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Are you sweating too much? Sweating can sometimes be a symptom of diabetes and other chronic conditions

What can we infer from the amount of sweat and the way it smells? Not only the amount, but also its smell can be a tell-tale sign.

Sweat is produced by the sweat glands. The amount of depends a lot on individual characteristics and external conditions: we sweat more in the summer, in hot weather or after heavy physical exertion.

The primary function of perspiration is to prevent the body from overheating and to maintain a healthy temperature balance. Most of the time we start sweating because of the environment, i.e. when we are too hot, but it is very common to try to compensate for “overheating” of our muscles (e.g. during exercise) by sweating.

It is relatively common, however, that the sweating is not caused by the warm environment or physical exertion. Increased sweating is a so-called non-specific symptom, meaning that it can be caused by a wide range of physical and psychological conditions. For example, increased sweating may be a reaction to certain medicines, to eating spicy or strong foods, or it may be linked to hormonal changes.

It may occur during puberty or menopause, but it can also be in the days or weeks before or after childbirth that a woman starts sweating more profusely. Many people also experience increased sweating due to strong emotions, such as excitement, fear or anger.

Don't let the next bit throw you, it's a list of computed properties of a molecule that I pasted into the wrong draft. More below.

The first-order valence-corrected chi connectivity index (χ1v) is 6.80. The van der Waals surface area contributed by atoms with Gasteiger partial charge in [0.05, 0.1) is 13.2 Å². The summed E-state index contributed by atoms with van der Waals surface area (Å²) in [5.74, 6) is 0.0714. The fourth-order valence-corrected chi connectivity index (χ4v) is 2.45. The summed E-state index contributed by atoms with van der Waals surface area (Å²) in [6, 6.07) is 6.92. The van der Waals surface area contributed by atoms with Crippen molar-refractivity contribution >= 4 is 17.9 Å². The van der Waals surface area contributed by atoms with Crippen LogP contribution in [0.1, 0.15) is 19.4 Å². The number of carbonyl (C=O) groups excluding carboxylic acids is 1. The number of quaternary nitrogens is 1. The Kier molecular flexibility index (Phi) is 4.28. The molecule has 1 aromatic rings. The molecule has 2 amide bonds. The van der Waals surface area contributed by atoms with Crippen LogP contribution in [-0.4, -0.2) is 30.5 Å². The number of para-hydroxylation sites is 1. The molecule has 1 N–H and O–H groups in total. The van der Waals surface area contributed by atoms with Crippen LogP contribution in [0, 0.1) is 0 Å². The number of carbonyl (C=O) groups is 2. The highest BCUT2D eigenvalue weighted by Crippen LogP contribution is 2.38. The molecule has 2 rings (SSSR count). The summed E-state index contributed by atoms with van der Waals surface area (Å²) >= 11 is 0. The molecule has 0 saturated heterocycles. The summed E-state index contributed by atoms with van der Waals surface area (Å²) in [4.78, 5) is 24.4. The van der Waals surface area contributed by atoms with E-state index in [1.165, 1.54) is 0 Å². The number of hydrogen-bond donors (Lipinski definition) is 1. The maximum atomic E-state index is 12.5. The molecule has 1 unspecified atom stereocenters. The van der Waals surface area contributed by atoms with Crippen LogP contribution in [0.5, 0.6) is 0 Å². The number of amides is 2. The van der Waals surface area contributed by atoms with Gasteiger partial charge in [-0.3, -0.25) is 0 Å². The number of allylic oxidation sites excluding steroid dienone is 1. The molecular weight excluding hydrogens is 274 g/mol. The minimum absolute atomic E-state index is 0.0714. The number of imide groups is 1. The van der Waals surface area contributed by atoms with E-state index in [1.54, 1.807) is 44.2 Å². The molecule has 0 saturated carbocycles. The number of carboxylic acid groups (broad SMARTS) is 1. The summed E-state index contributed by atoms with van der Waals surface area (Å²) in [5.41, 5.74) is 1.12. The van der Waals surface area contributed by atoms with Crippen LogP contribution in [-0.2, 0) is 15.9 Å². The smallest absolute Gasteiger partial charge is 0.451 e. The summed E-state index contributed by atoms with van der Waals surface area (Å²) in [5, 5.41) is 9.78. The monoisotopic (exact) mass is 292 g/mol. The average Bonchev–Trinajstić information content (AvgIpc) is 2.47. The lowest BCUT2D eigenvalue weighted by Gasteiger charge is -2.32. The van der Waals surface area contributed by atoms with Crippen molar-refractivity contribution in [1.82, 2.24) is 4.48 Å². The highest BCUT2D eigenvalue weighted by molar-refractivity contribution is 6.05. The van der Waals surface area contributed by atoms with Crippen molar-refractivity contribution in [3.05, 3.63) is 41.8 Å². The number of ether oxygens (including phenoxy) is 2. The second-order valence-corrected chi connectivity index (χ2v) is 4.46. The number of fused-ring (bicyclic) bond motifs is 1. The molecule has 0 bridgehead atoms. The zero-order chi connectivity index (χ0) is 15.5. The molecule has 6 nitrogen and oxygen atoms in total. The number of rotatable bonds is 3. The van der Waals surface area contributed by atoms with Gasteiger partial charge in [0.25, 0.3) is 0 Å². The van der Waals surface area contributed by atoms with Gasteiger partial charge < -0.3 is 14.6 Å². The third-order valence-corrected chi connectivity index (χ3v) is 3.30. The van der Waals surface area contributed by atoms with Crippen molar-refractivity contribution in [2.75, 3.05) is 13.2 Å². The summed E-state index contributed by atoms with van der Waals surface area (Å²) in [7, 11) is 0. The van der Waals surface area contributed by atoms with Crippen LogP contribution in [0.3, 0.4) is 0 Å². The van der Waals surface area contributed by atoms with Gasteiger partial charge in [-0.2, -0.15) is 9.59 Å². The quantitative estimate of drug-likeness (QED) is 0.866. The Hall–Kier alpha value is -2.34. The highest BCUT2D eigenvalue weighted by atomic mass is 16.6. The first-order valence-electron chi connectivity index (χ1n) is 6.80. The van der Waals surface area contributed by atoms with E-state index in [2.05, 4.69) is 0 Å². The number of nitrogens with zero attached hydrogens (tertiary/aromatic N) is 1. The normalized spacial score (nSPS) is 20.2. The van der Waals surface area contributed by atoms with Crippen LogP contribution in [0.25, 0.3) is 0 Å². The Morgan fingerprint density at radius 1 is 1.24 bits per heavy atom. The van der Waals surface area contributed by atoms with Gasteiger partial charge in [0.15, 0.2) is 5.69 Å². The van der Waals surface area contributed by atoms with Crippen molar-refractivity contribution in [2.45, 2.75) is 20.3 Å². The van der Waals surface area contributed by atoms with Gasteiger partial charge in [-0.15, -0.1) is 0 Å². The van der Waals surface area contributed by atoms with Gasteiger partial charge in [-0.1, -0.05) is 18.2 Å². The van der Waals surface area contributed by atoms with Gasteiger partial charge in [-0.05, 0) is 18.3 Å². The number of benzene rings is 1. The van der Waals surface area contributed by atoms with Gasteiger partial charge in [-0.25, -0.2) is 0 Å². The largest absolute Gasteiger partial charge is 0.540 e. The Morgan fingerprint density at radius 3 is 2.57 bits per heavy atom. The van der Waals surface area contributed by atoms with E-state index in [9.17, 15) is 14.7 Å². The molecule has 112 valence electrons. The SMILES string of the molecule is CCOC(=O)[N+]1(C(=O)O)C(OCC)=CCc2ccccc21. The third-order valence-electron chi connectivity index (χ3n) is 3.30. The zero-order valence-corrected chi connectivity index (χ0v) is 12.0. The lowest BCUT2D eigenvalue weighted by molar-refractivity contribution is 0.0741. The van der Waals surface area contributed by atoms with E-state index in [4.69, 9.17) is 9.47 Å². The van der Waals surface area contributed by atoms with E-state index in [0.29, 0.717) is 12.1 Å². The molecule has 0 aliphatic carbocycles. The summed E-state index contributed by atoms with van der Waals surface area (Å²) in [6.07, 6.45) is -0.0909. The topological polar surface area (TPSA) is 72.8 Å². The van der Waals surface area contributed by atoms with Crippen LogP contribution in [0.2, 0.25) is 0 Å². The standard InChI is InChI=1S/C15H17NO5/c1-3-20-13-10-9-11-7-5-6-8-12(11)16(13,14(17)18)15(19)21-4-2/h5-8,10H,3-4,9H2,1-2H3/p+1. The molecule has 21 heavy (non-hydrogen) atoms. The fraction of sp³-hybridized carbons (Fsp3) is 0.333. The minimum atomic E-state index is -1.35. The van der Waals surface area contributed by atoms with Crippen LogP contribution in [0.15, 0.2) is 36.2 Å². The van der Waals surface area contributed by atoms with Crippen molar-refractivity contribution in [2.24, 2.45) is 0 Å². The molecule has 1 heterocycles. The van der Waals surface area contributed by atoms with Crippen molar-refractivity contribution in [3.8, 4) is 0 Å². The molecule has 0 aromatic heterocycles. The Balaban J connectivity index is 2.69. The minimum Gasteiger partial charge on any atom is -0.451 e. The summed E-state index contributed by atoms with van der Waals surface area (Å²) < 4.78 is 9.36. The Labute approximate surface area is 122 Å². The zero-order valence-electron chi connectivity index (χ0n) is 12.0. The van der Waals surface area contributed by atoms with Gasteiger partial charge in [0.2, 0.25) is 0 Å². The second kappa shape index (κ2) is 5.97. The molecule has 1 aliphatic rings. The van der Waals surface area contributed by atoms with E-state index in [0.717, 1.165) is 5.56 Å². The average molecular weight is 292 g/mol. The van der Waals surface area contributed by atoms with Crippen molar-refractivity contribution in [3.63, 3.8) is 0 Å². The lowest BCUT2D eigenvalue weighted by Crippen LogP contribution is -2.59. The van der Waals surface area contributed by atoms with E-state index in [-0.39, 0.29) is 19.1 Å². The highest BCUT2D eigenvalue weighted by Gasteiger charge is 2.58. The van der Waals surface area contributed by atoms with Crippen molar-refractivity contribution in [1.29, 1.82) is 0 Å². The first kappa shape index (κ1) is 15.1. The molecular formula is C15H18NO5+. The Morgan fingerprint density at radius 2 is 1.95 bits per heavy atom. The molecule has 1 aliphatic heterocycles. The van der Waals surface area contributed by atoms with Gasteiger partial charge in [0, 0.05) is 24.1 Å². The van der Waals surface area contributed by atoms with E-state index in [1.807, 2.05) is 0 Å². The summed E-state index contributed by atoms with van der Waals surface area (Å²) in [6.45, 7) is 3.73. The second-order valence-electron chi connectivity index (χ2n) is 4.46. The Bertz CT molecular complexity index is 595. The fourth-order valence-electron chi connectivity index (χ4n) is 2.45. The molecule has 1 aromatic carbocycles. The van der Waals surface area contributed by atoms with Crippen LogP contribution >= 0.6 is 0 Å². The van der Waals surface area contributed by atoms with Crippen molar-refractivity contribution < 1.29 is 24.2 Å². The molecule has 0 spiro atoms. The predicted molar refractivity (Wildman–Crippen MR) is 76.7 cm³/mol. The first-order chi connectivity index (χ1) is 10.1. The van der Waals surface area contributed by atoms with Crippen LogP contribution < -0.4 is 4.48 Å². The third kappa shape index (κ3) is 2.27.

Sweating can also be a sign of illness

Sweating or increased perspiration can be a sign of acute or chronic illness, but it is not a decisive enough sign on its own: other symptoms must be considered to make the right diagnosis. For example, sweating is common in people with thyroid disease (which can also cause weight loss, palpitations and shortness of breath), but it can also occur in people with diabetes, especially if their blood sugar levels are too low. Sweating can accompany many infectious diseases, often accompanied by fever or chills.

Can too much coffee make you sweat?

Sweating can be one of the side effects of many mind-altering drugs, medicines and stimulants, but the body can also respond by sweating even if it does not have access to these drugs, for example, as a withdrawal symptom in alcoholics or drug addicts.

Sweating can also be a side effect of caffeine overdose, but this is quite rare, as sweating and other symptoms (such as shaking, trembling, rapid heartbeat, nervousness and irritability) are only experienced when large amounts of caffeine are consumed in a short period of time. This requires a minimum of 500 mg of caffeine, which is roughly the equivalent of 5-6 strong cups of caffeine.

Is it worth a sniff?

Body odour is a perfectly normal phenomenon and can play a very important role in mate selection or in distinguishing blood relatives from strangers in mammals. Body odour can be influenced by many things, such as the bacterial flora on the skin, genetic heritage, lifestyle, gender and age. However, some medicines and foods can also alter body odour.

There are rare diseases that can cause body odour to change dramatically: for example, a metabolic disorder called trimethylaminuria can cause people to smell very strongly of fish. Severe, advanced, chronic kidney or liver disease or diabetes can also alter body odour (or cause halitosis).

Harmful toxins are also eliminated through sweating.

There is a lot of research into body odour and sweat, and more specifically how they can be used in medicine. For example, an increasing number of dogs are being trained around the world to detect certain odours that could indicate disease: dogs with their heightened sense of smell can help diagnose some cancers.

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